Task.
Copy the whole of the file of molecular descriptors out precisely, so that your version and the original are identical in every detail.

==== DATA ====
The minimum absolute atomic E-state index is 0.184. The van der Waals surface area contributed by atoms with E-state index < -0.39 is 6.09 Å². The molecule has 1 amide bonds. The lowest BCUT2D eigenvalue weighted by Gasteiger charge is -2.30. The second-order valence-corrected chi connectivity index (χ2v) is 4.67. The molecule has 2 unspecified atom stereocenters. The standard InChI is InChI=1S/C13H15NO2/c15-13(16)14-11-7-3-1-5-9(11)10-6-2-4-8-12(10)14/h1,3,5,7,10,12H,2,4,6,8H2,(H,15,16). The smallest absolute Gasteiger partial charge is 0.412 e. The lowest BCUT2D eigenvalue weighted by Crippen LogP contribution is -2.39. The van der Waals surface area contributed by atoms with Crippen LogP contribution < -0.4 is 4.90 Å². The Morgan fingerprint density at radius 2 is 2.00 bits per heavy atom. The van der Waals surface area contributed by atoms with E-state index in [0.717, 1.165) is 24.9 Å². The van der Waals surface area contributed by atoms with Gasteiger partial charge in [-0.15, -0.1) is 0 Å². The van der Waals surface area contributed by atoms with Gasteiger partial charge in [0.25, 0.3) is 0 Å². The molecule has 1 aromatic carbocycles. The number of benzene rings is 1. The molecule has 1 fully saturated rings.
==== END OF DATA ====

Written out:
The minimum absolute atomic E-state index is 0.184. The van der Waals surface area contributed by atoms with E-state index < -0.39 is 6.09 Å². The molecule has 1 amide bonds. The lowest BCUT2D eigenvalue weighted by Gasteiger charge is -2.30. The second-order valence-corrected chi connectivity index (χ2v) is 4.67. The molecule has 2 unspecified atom stereocenters. The standard InChI is InChI=1S/C13H15NO2/c15-13(16)14-11-7-3-1-5-9(11)10-6-2-4-8-12(10)14/h1,3,5,7,10,12H,2,4,6,8H2,(H,15,16). The smallest absolute Gasteiger partial charge is 0.412 e. The lowest BCUT2D eigenvalue weighted by Crippen LogP contribution is -2.39. The van der Waals surface area contributed by atoms with Crippen LogP contribution < -0.4 is 4.90 Å². The Morgan fingerprint density at radius 2 is 2.00 bits per heavy atom. The van der Waals surface area contributed by atoms with E-state index in [0.717, 1.165) is 24.9 Å². The van der Waals surface area contributed by atoms with Gasteiger partial charge in [-0.15, -0.1) is 0 Å². The van der Waals surface area contributed by atoms with Gasteiger partial charge in [0.25, 0.3) is 0 Å². The molecule has 1 aromatic carbocycles. The number of benzene rings is 1. The molecule has 1 fully saturated rings.